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VFR Waypoints & Challenge 7 (a life hangs in the balance)

Most all of the iPilot readers who responded to Challenge 6 knew what VFR Waypoints are (apparently, so does my GPS), perhaps it's time for more important questions.

Most all of the iPilot readers who responded to Challenge 6 knew what VFR Waypoints are (apparently, so does my GPS), perhaps it's time for more important questions.

CHALLENGE 6: ASTROIDS
VFR Waypoint names consist of five letters beginning with "VP." Stand-alone VFR Waypoints are portrayed on VFR Charts using the same four-point star symbol currently used for IFR Waypoints. (The four-point star symbol is called an Astroid).

» View Figure 1

Figure 1, VPBEC, is a stand alone VFR Waypoint. VFR Waypoints collocated with Visual Check Points are portrayed with a check point flag. The VFR Waypoint name is shown in parentheses adjacent to the Visual CheckPoint name as shown in Figure 2.

» View Figure 2

VFR Waypoint names are not intended to be pronounceable and should not be used in ATC Communications. A listing of all VFR Waypoints are listed in the AF/D with their "VP" identifiers, collocated Visual Check Points (if any), and location by latitude & longitude.

CHALLENGE 7
I teach a college course to pilots who want to become flight instructors. I recently asked them this hypothetical question. (The question is hypothetical, but the events that took place after Hurricane Floyd are all true.)

After Hurricane Floyd passed over Eastern North Carolina, heavy rains caused the Tar River to flood. The rising waters completely surrounded the town of Tarboro. The only way into or out of the town was by boat or by airplane to the Tarboro-Edgecomb Airport (top center of Figure 3).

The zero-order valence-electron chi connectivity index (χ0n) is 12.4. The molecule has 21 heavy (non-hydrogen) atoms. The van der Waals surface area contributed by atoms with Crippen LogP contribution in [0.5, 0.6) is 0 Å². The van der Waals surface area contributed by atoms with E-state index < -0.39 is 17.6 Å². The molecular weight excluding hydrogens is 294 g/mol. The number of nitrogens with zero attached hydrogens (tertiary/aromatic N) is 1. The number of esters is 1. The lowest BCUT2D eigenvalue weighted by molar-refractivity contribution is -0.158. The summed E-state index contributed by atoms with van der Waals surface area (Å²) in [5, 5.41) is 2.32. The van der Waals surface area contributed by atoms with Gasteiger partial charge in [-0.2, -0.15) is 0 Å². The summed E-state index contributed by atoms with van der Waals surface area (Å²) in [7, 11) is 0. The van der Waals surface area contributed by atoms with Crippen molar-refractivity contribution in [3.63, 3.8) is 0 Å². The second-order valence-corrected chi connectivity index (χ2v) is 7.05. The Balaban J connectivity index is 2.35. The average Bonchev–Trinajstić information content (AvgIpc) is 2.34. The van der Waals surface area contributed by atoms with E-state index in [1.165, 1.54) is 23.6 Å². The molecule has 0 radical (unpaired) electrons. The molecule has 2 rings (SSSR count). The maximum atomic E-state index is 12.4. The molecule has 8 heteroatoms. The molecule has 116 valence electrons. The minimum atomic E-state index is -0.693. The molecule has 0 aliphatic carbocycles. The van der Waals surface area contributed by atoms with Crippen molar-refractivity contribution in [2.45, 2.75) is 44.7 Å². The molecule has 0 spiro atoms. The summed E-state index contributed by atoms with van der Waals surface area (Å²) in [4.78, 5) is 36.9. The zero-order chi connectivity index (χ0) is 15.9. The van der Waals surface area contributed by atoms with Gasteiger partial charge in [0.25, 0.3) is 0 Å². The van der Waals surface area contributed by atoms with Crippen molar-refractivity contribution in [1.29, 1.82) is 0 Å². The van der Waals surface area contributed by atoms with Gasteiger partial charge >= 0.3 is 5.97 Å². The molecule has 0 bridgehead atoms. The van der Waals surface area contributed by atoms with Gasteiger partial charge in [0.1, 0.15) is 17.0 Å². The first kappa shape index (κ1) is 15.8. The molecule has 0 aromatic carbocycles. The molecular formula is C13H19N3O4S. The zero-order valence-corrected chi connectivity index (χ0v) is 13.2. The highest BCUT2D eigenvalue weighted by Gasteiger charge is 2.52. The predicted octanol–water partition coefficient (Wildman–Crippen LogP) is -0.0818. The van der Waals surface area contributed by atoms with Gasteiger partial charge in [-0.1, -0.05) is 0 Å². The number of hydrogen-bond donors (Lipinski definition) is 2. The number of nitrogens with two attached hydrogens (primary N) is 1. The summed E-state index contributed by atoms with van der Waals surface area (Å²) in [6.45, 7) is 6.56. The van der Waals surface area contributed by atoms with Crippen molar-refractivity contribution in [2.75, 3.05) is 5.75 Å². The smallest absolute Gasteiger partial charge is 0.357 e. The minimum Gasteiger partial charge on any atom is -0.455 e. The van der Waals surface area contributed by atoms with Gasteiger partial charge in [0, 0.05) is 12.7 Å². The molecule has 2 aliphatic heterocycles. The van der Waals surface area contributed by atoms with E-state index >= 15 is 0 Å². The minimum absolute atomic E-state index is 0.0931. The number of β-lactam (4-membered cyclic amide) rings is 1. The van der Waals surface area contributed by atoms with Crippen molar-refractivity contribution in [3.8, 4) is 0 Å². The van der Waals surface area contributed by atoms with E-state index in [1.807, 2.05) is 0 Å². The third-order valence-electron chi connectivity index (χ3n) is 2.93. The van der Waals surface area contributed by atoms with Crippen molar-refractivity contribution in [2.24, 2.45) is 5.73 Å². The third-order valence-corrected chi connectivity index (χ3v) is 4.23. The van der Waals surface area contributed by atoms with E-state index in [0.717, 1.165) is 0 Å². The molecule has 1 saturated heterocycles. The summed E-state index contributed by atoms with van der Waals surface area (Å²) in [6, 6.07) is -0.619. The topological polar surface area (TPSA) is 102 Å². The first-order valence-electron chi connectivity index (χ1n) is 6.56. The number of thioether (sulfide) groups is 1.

» View Figure 3

The floodwaters surrounded and cut off the town for more than a week. During that time clean water, food, and medical supplies were flown in to save the people of Tarboro. The air traffic in and out became so heavy that the FAA set up a temporary control tower in a hangar at the Tarboro-Edgecomb Airport (ETC) during daylight hours.

Given: You are a pilot who lives in Goldsboro, North Carolina. You have a cousin who lives in Tarboro during the time of the flood. You get an emergency telephone call, at 9:00 am, telling you that your cousin has been seriously injured while helping evacuate flood victims and needs a doctor and a blood transfusion. The problem is that your cousin has a rare blood type and you are the only known match! You could go to the Goldsboro-Wayne Airport (lower left of the chart) where your VFR-ONLY airplane is parked, and fly off to save your cousin. You would first have to fly to Kinston, North Carolina (lower center of the chart) to pick up the doctor and supplies. Then you would fly on to Tarboro so that you can make the blood donation and save your cousin's life. There are other considerations...

  1. It is still raining. Light rain and fog has reduced visibility to 2 miles across the entire area of the chart with cloud ceilings at 1,500 feet.
  2. All chart features are correct as shown and all control towers, VORs, Restricted Areas, MOAs, and weather observers that might be shown on the chart are open and operating.
  3. This trip could be made in a fast boat, but your cousin is in bad shape and may not survive if you do not get there as soon as possible. So you must make a decision...

QUESTION: Is it possible to legally make this flight? If it is possible, describe in detail exactly how you will do it and then prepare for takeoff. If it is not legally possible, explain in detail why it is not legal and start looking for that boat. Note: The question is not asking about your pilot judgement. You might not think this flight is a good idea -- but I'm not asking what you think; I'm asking is it legal.

Take this challenge. Send me your answer!

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About This Author:
Paul A. Craig is a Gold Seal Multiengine and Instrument Flight Instructor. He currently holds a total of 11 Flight Certificates including his ATP. Craig is a previous winner of the North Carolina and Tennessee Flight Instructor of the Year award, the NCVT Outstanding Teacher award and has served as the regional representative of the National Air and Space Museum. Craig is an FAA Aviation Safety Counselor and the author of eight books, including Pilot In Command, The Killing Zone: How and Why Pilots Die, and Controlling Pilot Error: Situational Awareness (all from McGraw Hill).
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